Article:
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We are experiencing an increase in our appreciation for delicious food in many forms. We are also becoming aware of the societal and environmental costs of precious eating. And as more and more people explore this thing - food and drink - that everyone needs to survive, the very study of it makes it change.
So it is no wonder that our public awareness of food as a social and cultural indicator has grown, that museums have reflected that awareness. The Southern Food & Beverage Museum in New Orleans has been open since 2008 and has been mounting pop-up exhibits since 2004. The relevance of the museum has not grown, because collecting the material culture of food and drink was already a neglected aspect of culture when the museum began. But the recognition of the museum's relevance has continued to grow. This may be partly because the reputation of SoFAB has grown. But the primary reason for the recognition of the museum's relevance is due to the increasing awareness and acceptance of food as a reflection of culture.
The museum's relevance can be seen in increasing numbers of visitors, increasing mentions in the press, increasing exhibits in all museums of food and drink related subjects, increase in the interest in creating food and beverage museums, and the amount of controversy over the actions of chefs, farmers and fishers, and eaters.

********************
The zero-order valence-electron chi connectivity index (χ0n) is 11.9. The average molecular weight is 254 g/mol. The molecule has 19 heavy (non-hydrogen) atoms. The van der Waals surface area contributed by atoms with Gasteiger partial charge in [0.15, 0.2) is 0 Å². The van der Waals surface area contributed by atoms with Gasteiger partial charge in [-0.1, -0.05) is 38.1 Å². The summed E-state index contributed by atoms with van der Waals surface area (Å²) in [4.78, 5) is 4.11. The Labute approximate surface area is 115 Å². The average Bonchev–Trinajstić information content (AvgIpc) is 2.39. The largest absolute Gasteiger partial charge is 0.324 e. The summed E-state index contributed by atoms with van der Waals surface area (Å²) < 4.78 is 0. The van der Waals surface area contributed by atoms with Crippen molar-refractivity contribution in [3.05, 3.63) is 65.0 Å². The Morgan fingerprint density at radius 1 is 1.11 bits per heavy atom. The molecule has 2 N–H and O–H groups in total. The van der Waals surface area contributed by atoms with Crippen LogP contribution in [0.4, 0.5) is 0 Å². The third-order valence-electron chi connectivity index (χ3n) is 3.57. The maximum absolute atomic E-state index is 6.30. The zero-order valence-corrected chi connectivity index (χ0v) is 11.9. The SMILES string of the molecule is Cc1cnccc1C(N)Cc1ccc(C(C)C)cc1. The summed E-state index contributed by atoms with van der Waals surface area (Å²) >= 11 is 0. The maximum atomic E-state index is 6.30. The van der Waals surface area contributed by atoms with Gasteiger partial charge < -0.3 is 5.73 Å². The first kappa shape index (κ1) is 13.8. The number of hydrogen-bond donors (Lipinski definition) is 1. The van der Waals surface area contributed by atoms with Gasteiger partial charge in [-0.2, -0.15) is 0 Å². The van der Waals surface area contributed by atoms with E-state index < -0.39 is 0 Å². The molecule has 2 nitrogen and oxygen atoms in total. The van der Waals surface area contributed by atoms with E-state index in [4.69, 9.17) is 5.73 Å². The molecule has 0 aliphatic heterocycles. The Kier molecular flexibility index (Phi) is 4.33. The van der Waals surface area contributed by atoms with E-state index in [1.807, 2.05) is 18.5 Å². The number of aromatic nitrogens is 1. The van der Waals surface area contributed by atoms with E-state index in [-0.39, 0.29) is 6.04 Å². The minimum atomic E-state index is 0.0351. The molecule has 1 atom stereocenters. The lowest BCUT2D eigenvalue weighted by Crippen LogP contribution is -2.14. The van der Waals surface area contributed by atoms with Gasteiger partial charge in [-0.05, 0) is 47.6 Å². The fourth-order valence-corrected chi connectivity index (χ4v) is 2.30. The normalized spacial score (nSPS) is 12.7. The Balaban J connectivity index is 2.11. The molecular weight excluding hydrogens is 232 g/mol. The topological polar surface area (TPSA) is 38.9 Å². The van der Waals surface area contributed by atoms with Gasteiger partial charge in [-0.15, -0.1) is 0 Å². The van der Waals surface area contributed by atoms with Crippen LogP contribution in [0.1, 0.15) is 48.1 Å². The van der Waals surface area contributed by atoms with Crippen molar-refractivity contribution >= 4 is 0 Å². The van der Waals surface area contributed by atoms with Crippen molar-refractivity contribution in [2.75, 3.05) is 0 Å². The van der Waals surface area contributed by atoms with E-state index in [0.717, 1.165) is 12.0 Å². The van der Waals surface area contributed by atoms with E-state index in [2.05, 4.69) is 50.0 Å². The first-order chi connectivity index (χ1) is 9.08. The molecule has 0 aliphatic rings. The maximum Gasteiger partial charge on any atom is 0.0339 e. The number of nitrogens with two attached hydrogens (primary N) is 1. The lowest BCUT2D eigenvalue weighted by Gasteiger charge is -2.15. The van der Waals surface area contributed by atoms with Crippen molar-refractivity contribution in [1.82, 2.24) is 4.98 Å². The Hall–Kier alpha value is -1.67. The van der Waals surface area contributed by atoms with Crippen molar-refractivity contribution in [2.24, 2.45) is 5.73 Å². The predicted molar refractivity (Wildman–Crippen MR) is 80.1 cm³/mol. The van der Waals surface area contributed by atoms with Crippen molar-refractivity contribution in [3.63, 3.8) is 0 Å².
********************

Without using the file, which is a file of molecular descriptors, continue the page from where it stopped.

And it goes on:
Becoming something so ordinary that people simply accept its cultural relevance without question means that being a food and drink museum or an exhibit about food and drink at a museum will soon be an expectation of the exploration of culture, as opposed to a curiosity. Food will not be a fetish, but a cultural marker. Industries like meat processing and tuna canning will want to see their cultural history preserved, not just the science and history of its technology. When that happens our fixation on food as a cutting edge medium for artistic exploration may cool, but the need to preserve food and drink history, culture and material may be normalized and expected. And only then will be have reintroduced food and drink to its true place in our culture.
The second week of camp here at the Southern Food and Beverage Museum saw the campers cooking elaborate meals, composed of ingredients that spanned the color spectrum. From blueberry muffins to stuffed tomatoes, our food was visually stunning and incredibly tasty.Read More